Not in the same class at those above, this dragon boat and crew were out
for a bit of practice

The moorings outside the Slug and Lettuce were recommended to us and as they were free we took one.
As a public service advice notice - this is not the way to attach mooring lines - all lines should ALL be around the bollards -
but here in Staines it was the accepted mooring technique as we saw cruiser after cruiser adopting the same method.
Would have loved to have seen the effect if the fence had been not quite so stable.

Along the Thames, Staines would be seen as another typical late-developing town – there may have once been some sites worthy of note but these (if they were ever there) have either disappeared or been forgotten – it is a town like many others around the country – at least we got some shopping done and free coffee (Waitrose) – a market of sorts in the centre.

Although the moorings had been recommended, we had forgotten that we were there on a Saturday and that S and L whilst a nice place to eat, it is a late-closer (1am) – so we had a much-interrupted sleep – not helped by some idiot who jumped on the roof and back off again.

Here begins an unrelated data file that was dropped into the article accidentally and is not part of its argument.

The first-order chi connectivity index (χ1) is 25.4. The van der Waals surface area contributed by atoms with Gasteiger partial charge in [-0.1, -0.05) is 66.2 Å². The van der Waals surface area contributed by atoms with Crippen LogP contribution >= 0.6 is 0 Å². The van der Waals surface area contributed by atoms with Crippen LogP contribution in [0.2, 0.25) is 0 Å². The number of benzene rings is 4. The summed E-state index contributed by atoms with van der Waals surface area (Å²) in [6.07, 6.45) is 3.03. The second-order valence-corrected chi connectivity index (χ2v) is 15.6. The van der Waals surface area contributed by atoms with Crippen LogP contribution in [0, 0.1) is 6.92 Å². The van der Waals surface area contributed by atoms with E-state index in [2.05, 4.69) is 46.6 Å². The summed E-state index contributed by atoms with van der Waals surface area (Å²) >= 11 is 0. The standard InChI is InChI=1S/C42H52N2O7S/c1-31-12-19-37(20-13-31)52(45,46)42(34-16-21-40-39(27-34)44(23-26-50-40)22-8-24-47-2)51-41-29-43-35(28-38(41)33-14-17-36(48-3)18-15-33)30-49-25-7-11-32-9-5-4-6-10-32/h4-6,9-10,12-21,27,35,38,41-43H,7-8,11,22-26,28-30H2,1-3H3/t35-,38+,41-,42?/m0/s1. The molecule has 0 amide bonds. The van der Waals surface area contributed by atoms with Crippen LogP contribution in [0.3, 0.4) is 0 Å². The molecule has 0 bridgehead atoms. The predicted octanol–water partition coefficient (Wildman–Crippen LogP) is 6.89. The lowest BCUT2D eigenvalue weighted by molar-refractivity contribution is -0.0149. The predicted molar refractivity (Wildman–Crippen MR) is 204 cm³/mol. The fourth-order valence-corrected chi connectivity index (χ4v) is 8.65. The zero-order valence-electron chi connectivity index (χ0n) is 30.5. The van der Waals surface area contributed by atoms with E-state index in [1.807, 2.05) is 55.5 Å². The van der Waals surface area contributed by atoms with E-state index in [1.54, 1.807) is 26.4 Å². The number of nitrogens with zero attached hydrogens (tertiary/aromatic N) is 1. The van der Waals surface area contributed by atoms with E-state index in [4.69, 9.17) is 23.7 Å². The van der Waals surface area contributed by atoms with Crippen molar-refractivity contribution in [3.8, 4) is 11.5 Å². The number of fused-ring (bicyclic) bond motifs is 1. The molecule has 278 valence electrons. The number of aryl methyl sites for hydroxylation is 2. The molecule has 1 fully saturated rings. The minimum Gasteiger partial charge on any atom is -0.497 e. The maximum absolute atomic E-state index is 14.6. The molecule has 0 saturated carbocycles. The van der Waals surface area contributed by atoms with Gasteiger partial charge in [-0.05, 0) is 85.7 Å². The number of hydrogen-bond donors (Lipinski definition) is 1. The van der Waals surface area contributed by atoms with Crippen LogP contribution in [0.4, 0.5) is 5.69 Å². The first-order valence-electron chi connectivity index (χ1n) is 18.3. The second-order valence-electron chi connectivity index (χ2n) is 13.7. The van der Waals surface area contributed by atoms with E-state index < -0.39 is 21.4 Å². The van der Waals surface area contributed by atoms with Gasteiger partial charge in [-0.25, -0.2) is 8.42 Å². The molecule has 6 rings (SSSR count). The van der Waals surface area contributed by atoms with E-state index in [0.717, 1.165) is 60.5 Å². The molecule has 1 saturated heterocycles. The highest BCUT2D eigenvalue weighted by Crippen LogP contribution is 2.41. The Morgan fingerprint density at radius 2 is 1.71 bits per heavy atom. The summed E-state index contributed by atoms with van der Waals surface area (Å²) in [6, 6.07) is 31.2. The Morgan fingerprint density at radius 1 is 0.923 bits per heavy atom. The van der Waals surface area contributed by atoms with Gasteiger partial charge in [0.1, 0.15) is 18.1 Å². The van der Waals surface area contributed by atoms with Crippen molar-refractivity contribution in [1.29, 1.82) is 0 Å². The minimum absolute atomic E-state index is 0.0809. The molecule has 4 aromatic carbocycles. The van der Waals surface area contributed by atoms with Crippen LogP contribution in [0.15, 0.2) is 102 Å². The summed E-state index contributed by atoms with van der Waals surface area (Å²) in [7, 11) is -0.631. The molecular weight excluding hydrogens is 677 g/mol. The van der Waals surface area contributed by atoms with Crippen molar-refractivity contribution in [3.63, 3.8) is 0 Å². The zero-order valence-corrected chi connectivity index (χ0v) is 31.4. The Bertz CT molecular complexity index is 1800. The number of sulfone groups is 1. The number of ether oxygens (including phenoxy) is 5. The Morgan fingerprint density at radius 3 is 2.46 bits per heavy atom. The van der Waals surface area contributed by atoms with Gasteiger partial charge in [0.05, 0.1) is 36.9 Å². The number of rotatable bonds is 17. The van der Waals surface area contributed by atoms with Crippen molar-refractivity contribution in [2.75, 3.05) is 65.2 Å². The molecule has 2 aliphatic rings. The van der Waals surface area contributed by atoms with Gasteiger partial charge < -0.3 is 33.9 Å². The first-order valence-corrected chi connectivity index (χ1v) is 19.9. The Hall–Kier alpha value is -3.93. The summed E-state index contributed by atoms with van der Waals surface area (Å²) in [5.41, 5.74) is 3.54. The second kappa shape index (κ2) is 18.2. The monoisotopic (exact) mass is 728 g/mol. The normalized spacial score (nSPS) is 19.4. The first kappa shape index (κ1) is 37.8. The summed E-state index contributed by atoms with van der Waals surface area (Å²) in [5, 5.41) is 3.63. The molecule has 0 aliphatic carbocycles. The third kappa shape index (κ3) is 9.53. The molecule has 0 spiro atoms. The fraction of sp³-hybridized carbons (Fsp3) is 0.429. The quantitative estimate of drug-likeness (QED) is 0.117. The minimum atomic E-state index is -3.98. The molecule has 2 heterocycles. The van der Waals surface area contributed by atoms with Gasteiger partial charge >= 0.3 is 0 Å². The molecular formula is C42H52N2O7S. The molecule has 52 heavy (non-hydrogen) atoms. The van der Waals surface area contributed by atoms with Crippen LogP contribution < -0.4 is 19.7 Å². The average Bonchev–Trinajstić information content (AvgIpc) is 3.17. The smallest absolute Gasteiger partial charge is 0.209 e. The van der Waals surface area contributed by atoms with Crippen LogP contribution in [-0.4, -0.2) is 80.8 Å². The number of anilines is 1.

We then stayed up until the patrons had all left – the lights being on in the boat deterred any others from our boat, but we saw other boats further along receive similar treatment from guys with too much alcohol in them and too little sense.
The bad behaviour was not restricted to the guys, with one woman (could not call her a lady) deciding that she needed to pee – so with knickers around her ankles and dress hitched up around her waist she did her business – her friends helping her re-dress and support her intoxicated body – not a nice enduring memory of Staines – sort of lived up to it’s name.

Not really wishing to stay any longer we were off again, this time making for Shepperton; along with Dot and Gordon (nb Ewn Ha Cul) we had booked to cruise along the Basingstoke.

D and G had indicated to us that there were some good moorings at Shepperton around the side of the original course of the river – before the Desborough Cut was made.